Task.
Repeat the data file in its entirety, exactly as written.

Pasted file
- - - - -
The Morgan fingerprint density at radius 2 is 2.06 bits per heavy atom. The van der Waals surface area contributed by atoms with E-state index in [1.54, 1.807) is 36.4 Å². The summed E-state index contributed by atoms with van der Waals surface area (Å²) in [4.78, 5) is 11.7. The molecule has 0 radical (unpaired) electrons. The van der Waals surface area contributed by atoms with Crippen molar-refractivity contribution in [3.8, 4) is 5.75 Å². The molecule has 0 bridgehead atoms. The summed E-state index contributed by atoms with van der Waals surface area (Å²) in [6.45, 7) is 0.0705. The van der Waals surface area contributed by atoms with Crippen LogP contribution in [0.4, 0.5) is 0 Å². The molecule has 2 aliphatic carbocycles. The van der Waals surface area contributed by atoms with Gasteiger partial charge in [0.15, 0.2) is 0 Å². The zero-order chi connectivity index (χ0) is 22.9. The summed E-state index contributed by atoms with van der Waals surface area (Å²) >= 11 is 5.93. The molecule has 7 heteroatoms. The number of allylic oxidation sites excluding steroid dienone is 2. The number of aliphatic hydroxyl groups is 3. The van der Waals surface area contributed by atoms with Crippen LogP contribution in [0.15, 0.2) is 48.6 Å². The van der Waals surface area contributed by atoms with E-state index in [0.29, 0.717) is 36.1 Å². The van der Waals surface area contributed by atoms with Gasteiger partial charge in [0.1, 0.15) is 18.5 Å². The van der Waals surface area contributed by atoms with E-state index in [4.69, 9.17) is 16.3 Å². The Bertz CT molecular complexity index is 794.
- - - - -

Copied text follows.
The Morgan fingerprint density at radius 2 is 2.06 bits per heavy atom. The van der Waals surface area contributed by atoms with E-state index in [1.54, 1.807) is 36.4 Å². The summed E-state index contributed by atoms with van der Waals surface area (Å²) in [4.78, 5) is 11.7. The molecule has 0 radical (unpaired) electrons. The van der Waals surface area contributed by atoms with Crippen molar-refractivity contribution in [3.8, 4) is 5.75 Å². The molecule has 0 bridgehead atoms. The summed E-state index contributed by atoms with van der Waals surface area (Å²) in [6.45, 7) is 0.0705. The van der Waals surface area contributed by atoms with Crippen LogP contribution in [0.4, 0.5) is 0 Å². The molecule has 2 aliphatic carbocycles. The van der Waals surface area contributed by atoms with Gasteiger partial charge in [0.15, 0.2) is 0 Å². The zero-order chi connectivity index (χ0) is 22.9. The summed E-state index contributed by atoms with van der Waals surface area (Å²) >= 11 is 5.93. The molecule has 7 heteroatoms. The number of allylic oxidation sites excluding steroid dienone is 2. The number of aliphatic hydroxyl groups is 3. The van der Waals surface area contributed by atoms with Crippen LogP contribution in [0.15, 0.2) is 48.6 Å². The van der Waals surface area contributed by atoms with E-state index in [0.29, 0.717) is 36.1 Å². The van der Waals surface area contributed by atoms with Gasteiger partial charge in [0.1, 0.15) is 18.5 Å². The van der Waals surface area contributed by atoms with E-state index in [4.69, 9.17) is 16.3 Å². The Bertz CT molecular complexity index is 794.